Going in I knew this wedding was filled with more Harvard grads so I had already planned on passing myself off as a cat whisperer if anyone asked what I did for a living. (It wasn’t a total lie. We foster kitten and I do have a way with them.) But it never came up. The ceremony was short and I spent most of the cocktail hour talking to a really pregnant woman. She was telling me about ridiculous hospital procedures in NYC. For instance, she was told that she had to show up at the hospital with a car seat to take the newborn home in or they wouldn’t discharge her. “We don’t even have a car because we live in the city, but I need to buy a car seat so I can take my child home.”
When we all sat down for dinner, servers handed out bibs, wet wipes, crackers and tiny forks. A pot bigger than me was wheeled into the dining hall and we all got our very own lobster. I took a romantic photo with my lobster, which I named Manfred, before devouring him.
I also used the opportunity to tell everyone at our table about the history of lobsters and how they used to be a poor man’s food. “Lobsters are the cockroaches of the ocean,” I said, sucking flesh out of the claw.
It’s a Small World
The last wedding of the season was Sebastien’s cousin’s in Montreal. Berenice is Polish and Haitian and her husband to be is German and Indian. So there were guests from all of those countries. Then there were a number of Brazilians in attendance because Sanjay, the husband, spent some time living in Brazil. My brain was pretty fried by the end of the night bouncing from language to language. And so many of the bride and groom’s friends were artists who all put on great shows. We had a belly dancer, a Brazilian band, a few singer-songwriters and a poet who read to us in multiple languages.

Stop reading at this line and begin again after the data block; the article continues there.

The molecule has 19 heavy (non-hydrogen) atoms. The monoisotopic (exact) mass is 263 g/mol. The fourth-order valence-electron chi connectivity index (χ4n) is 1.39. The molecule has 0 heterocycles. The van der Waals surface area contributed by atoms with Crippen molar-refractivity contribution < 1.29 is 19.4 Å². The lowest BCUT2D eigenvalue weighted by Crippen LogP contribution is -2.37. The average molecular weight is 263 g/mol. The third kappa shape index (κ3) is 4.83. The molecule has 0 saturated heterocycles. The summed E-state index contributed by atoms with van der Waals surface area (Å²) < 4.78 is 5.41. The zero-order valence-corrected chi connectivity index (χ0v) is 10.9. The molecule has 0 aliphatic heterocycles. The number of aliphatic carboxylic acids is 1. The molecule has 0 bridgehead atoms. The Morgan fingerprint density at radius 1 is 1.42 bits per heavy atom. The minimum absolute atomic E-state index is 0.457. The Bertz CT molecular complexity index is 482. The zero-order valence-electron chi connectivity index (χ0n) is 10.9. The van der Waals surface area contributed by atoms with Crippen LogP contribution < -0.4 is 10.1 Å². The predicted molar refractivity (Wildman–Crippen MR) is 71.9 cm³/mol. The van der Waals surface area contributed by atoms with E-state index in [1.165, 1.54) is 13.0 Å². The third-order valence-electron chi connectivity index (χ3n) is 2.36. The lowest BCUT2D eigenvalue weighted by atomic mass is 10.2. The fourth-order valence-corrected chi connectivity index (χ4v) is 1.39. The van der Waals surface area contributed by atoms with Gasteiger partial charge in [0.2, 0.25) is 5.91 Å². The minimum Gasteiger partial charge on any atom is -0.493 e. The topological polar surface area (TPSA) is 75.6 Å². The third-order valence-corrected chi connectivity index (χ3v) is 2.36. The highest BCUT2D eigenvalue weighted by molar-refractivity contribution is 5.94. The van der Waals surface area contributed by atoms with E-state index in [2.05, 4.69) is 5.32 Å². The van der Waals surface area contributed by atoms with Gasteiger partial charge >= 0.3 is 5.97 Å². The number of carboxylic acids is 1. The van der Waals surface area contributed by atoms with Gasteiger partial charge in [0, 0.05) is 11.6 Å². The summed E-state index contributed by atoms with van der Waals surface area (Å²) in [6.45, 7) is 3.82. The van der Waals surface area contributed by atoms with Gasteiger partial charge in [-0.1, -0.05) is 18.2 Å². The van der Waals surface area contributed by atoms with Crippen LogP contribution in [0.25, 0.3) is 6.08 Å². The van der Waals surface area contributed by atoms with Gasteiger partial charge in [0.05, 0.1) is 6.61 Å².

Since it was assumed that we were all artists, someone announced that we should draw pictures in the guestbook. I drew a picture of a bunny rabbit with arms that looked like boobs. I didn’t know how to fix it so I just signed Sebastien’s name underneath. (At least it was better than how Sebastien and I defiled another friend’s wedding guestbook with random, bizarre phrases and sentences. I filled a page writing Redrum. On another page I wrote, help I’m trapped in this book and I cant get out.)
I didn’t see a cameraman once during the reception and was worried that there wouldn’t be any documentation of Sebastien and I enjoying ourselves, so we asked Sebastien’s sister to capture us having a good time.
All and all it was an awesome summer of weddings. Please invite us to more.